Enteric Glial Cell Network Function is Required for Epithelial Barrier Restitution following Intestinal Ischemic Injury in the Early Postnatal Period
Ziegler, A. L., Erwin, S., Caldwell, M. L., Touvron, M. S., Pridgen, T. A., Magness, S. T., … Blikslager, A. T. (2022, November 4).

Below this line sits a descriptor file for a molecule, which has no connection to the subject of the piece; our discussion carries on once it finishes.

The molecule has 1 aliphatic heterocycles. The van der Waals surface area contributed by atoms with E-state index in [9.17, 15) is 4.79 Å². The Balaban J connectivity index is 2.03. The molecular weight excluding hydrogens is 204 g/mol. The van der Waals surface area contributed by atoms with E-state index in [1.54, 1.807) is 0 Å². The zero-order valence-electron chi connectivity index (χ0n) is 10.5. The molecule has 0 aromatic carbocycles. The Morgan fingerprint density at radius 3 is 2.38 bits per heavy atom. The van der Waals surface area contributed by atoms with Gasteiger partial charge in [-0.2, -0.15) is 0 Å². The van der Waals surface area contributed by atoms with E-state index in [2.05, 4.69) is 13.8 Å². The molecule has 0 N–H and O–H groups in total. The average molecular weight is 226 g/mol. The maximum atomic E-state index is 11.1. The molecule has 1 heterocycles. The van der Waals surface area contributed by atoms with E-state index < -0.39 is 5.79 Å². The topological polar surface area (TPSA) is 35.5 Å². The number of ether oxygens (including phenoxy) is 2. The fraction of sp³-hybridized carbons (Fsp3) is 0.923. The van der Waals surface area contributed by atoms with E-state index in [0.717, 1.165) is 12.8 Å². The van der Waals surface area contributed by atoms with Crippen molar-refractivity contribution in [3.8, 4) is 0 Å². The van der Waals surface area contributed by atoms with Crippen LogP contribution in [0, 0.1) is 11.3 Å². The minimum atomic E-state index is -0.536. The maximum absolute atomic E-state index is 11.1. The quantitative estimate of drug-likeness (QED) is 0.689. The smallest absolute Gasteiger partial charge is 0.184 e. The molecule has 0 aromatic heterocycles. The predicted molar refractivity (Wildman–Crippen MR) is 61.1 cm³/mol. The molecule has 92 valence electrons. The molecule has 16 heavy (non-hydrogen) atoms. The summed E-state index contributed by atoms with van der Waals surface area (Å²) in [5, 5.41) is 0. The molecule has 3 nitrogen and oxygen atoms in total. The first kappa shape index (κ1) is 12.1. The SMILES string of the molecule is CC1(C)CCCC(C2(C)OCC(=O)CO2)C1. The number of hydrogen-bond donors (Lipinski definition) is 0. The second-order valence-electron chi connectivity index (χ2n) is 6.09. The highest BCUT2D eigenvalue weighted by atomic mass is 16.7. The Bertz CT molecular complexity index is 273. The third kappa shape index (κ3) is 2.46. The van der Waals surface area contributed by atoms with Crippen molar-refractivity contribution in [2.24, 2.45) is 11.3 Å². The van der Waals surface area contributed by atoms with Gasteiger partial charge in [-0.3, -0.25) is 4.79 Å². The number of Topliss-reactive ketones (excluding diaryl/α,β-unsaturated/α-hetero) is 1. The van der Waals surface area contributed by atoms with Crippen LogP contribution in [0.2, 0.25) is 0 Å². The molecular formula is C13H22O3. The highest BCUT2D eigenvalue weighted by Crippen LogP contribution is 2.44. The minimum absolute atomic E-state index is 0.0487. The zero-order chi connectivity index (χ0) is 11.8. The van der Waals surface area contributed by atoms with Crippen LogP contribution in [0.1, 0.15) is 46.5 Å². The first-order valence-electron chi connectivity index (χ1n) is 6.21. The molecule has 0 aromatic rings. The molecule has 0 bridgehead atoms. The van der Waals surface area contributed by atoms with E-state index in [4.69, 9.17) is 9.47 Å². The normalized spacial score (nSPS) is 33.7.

ABSTRACT Ischemic damage to the intestinal epithelial barrier, such as in necrotizing enterocolitis or small intestinal volvulus, is associated with higher mortality rates in younger patients. We have recently reported a powerful pig model to investigate these age-dependent outcomes in which mucosal barrier restitution is strikingly absent in neonates but can be rescued by direct application of homogenized mucosa from older, juvenile pigs by a yet-undefined mechanism. Within the mucosa, a postnatally developing network of enteric glial cells (EGC) is gaining recognition as a key regulator of the mucosal barrier. Therefore, we hypothesized that the developing EGC network may play an important role in coordinating intestinal barrier repair in neonates. Neonatal and juvenile jejunal mucosa recovering from surgically induced intestinal ischemia was visualized by scanning electron microscopy and the transcriptomic phenotypes were assessed by bulk RNA sequencing. EGC network density and gliosis were examined by gene set enrichment analysis, three-dimensional volume imaging and western blot and its function in regulating epithelial restitution assessed ex vivo in Ussing chamber using the glia-specific inhibitor fluoroacetate, and in vivo by co-culture assay. Here we refine and elaborate our translational model, confirming a neonatal phenotype characterized by a complete lack of coordinated reparative signaling in the mucosal microenvironment. Further, we report important evidence that the subepithelial EGC network changes significantly over the early postnatal period and demonstrate that EGC function in close proximity to wounded intestinal epithelium is critical to intestinal barrier restitution following ischemic injury. NEW & NOTEWORTHY This study refines a powerful translational pig model, defining an age-dependent relationship between enteric glia and the intestinal epithelium during intestinal ischemic injury and confirming an important role of the enteric glial cell activity in driving mucosal barrier restitution. This study suggests that targeting the enteric glial network could lead to novel interventions to improve recovery from intestinal injury in neonatal patients.